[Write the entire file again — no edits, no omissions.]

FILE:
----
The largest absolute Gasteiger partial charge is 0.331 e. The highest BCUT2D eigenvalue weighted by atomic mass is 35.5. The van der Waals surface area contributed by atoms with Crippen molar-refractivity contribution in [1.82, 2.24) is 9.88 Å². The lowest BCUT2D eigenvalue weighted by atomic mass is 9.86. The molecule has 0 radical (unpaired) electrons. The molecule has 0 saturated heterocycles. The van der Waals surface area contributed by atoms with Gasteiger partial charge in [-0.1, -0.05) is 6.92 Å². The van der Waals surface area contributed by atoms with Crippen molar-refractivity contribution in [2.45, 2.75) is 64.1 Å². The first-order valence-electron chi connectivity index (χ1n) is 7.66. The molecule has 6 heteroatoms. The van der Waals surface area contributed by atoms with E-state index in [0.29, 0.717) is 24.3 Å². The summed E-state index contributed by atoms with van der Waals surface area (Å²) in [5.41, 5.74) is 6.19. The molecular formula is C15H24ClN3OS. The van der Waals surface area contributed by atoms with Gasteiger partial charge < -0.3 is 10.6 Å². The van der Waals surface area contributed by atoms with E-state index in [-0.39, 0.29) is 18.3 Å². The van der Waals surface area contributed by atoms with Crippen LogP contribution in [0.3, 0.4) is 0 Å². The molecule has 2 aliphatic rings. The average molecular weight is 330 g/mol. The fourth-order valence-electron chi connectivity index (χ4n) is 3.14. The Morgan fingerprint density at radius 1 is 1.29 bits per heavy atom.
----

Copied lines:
The largest absolute Gasteiger partial charge is 0.331 e. The highest BCUT2D eigenvalue weighted by atomic mass is 35.5. The van der Waals surface area contributed by atoms with Crippen molar-refractivity contribution in [1.82, 2.24) is 9.88 Å². The lowest BCUT2D eigenvalue weighted by atomic mass is 9.86. The molecule has 0 radical (unpaired) electrons. The molecule has 0 saturated heterocycles. The van der Waals surface area contributed by atoms with Gasteiger partial charge in [-0.1, -0.05) is 6.92 Å². The van der Waals surface area contributed by atoms with Crippen molar-refractivity contribution in [2.45, 2.75) is 64.1 Å². The first-order valence-electron chi connectivity index (χ1n) is 7.66. The molecule has 6 heteroatoms. The van der Waals surface area contributed by atoms with E-state index in [0.29, 0.717) is 24.3 Å². The summed E-state index contributed by atoms with van der Waals surface area (Å²) in [5.41, 5.74) is 6.19. The molecular formula is C15H24ClN3OS. The van der Waals surface area contributed by atoms with Gasteiger partial charge < -0.3 is 10.6 Å². The van der Waals surface area contributed by atoms with E-state index in [-0.39, 0.29) is 18.3 Å². The van der Waals surface area contributed by atoms with Crippen LogP contribution in [0.3, 0.4) is 0 Å². The molecule has 2 aliphatic rings. The average molecular weight is 330 g/mol. The fourth-order valence-electron chi connectivity index (χ4n) is 3.14. The Morgan fingerprint density at radius 1 is 1.29 bits per heavy atom.